On the stillest of Berlin mornings, a tsunami of a performance. It came from Ethiopia’s Tigist Assefa, who over 26.2 astonishing miles redefined what many thought was possible in the women’s marathon, as she blew the world record to smithereens in a time of 2 hours 11 mins and 53 secs.
The fact that the 29-year-old Ethiopian shattered the previous best, set by Brigid Kosgei in 2019, by two minutes and 11 seconds was remarkable enough. Yet the way she powered home through the Brandenburg Gate, suggested that she could go even quicker still.
It was also a victory that will reignite the supershoe wars. For on Assefa’s feet were the new Adizero Adios Pro Evo 1s, which Adidas claims are “enhanced with unique technology that challenges the boundaries of racing”. Whatever the veracity of those claims, the shoes – which go on sale for a princely sum of £400 on Tuesday – will surely now have plenty of takers, even at their eye-watering price.
In the build-up to Berlin, which along with Valencia is considered the quickest course on the circuit, most of the focus had been on whether the legendary Kenyan Eliud Kipchoge could break his men’s world record. But while he won his fifth Berlin title by 31 seconds in 2:02:42, the fifth-fastest time of his illustrious career, this day was all about Assefa.
For the first third of the women’s race, a group of 12 were all running under world record pace. But when Assefa pushed the tempo up a notch between eight and 10 miles, she found herself with only her pacemakers for company.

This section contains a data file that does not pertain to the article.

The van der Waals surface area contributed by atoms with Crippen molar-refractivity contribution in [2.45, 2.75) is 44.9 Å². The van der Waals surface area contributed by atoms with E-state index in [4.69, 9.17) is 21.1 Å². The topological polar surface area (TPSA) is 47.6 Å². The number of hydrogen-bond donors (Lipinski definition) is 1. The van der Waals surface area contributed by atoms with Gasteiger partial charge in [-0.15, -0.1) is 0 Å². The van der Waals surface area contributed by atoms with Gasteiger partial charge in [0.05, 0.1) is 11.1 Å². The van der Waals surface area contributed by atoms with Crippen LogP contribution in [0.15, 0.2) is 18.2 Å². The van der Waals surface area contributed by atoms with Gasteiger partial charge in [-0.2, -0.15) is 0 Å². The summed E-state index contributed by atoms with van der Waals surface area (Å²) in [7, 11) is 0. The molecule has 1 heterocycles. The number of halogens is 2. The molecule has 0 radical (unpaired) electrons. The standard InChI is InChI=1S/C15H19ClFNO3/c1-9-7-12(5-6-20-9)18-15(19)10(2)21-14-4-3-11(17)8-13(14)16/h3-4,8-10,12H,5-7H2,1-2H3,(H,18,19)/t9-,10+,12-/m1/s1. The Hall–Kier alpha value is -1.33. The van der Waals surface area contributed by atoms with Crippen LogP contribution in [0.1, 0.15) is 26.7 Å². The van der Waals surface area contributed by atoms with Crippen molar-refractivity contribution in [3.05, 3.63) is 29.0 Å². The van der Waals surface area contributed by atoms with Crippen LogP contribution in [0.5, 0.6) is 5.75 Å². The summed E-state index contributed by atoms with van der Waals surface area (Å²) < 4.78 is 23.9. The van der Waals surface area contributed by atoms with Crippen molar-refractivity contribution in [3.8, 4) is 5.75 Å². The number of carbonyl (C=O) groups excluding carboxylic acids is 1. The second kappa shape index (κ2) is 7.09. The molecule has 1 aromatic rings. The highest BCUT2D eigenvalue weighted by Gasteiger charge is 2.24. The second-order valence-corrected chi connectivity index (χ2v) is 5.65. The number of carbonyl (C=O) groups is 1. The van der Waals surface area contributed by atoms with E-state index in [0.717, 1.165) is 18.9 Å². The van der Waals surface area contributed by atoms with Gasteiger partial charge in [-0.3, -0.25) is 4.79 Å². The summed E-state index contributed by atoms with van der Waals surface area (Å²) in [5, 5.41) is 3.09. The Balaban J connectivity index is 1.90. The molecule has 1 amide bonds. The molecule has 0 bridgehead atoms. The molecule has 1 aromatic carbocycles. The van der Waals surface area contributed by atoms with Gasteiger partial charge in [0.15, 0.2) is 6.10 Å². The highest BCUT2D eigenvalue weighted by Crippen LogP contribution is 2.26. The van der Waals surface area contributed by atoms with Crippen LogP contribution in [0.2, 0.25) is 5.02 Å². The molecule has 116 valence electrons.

The halfway split was reached in 1:06:20, putting her on track to smash the world record by more than a minute. Yet she was even quicker in the second half as she powered into the history books.
What made Assefa’s performance more remarkable was that she only ran her first marathon last year, with a modest time of 2:34:01 in Riyadh in Saudi Arabia, due to health issues.
However a shock win at the 2022 Berlin marathon in 2:15:37 – then the third fastest ever – better indicated what was to come.
“I think this is the result of hard work over the last year,” said Assefa, who also represented Ethiopia at the 2016 Rio Olympics over 800 metres before switching to the roads in 2018. “I wanted to break the record but that was not expected.”
Meanwhile Kipchoge had looked on course to break his men’s world record of 2:01:09 as he went halfway in 60:22. However he slowed down significantly in the second half of the race.
“I had some hiccups, but it is the nature of the race,” he explained. “I was expecting to break the record but it did not come. But that is how sport is. Every race is a learning lesson.”